We’ve created our own form builder that inherits from the ActionView::Helpers::FormBuilder and it redefines all field helpers using a class_eval call (don’t know what class_eval does? Learn here).

Our version isn’t really that different from the usual solution, it looks for a :disable_builder option, if there’s one and it’s true, the builder will just call the original method, without the custom decoration. If there’s no :disable_builder option the builder will set out to do its work. Also, we need the object class to find out the correct attribute names, so your form builder also holds the class of the object that’s being used in the form.

If there’s a :label option available, it’s the one that’s going to be used, if there’s no :label option the builder will access the class of the object that’s being used in the form and call the “human_attribute_name” with the field name as a parameter on it. By default, “human_attribute_name” will just call “humanize” on your field name (same as our code above) but, when we’re using the Rails I18N support things change a bit.

The first thing that changes is that we can use the I18N support to define labels for those fields (and also for the class names). Let’s take a look at the “config/locale/en.yml” to check out how it looks like:

en:
  activerecord:
    models:
      user:
        one: User
        other: Users
    attributes:
      user:
        name: Name
        date_of_birth: Date of birth
        login: Login
        password: Password
        password_confirmation: Confirm Password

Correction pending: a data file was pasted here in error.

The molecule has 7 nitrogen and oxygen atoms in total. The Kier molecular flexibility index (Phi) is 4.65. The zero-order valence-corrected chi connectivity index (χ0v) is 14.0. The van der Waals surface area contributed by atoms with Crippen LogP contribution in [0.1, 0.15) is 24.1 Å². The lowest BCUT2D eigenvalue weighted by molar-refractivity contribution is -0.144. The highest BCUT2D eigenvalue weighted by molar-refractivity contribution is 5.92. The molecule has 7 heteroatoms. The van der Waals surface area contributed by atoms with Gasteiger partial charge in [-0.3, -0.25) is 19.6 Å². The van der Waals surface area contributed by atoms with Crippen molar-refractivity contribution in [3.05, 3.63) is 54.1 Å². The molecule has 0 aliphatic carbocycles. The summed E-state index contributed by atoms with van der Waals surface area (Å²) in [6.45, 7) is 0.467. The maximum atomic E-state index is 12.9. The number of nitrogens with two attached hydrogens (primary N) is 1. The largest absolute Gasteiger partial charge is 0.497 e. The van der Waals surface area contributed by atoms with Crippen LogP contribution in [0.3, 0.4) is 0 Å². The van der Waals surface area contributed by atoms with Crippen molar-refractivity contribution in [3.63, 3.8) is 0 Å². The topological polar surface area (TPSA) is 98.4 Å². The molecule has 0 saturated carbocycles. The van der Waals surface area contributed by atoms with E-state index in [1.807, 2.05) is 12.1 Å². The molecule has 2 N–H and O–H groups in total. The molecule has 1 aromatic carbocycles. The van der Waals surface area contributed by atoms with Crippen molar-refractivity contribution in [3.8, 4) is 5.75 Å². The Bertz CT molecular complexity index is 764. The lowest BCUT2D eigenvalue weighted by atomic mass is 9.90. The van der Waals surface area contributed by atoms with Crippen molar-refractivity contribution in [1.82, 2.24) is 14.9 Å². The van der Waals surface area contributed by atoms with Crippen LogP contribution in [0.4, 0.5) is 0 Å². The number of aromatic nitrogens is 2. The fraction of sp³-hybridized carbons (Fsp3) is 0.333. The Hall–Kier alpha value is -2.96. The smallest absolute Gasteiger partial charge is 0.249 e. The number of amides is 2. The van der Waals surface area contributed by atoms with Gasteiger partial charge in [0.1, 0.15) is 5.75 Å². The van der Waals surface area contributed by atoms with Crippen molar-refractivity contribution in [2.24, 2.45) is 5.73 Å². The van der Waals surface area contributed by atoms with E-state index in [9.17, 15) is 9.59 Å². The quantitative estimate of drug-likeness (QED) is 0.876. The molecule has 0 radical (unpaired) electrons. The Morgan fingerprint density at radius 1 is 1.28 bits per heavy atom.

profession: Profession

Under the “activerecord” namespace we have the “models” and “attributes” namespaces. As you might have guessed, the “models” namespace is used to internationalize your model names and the “attributes” to do the same to your object’s attribute names. While we’re using English as the language things aren’t really that interesting, so we’re going to add Portuguese support:

pt-BR:
  activerecord:
    models:
      user:
        one: Usuário
        other: Usuários
    attributes:
      user:
        name: Nome
        date_of_birth: Data de Nascimento
        login: Login
        password: Senha
        password_confirmation: Confirmação da Senha
        profession: Profissão

And now your form builder will use the Portuguese field names on its labels whenever the current locale is set to “pt-BR” (this isn’t the full file, you can check it out at the project repo). The real catch here is to use the “human_attribute_name” instead of just “humanizing“ the field name.

When human_attribute_name is called it will first try to get the attribute name from your I18N files using the current locale and you don’t really need to be writing a Multilanguage application to use the I18N support, whenever you’re using a language that isn’t pure ASCII only you can use the I18N support and have nice default labels for your form fields. Translating your models using the default “models” and “attributes” namespaces will also internationalize Rails default error messages, as they’re going to use the names of the current locale.

You can see this form builder in action at the sample_social_network project.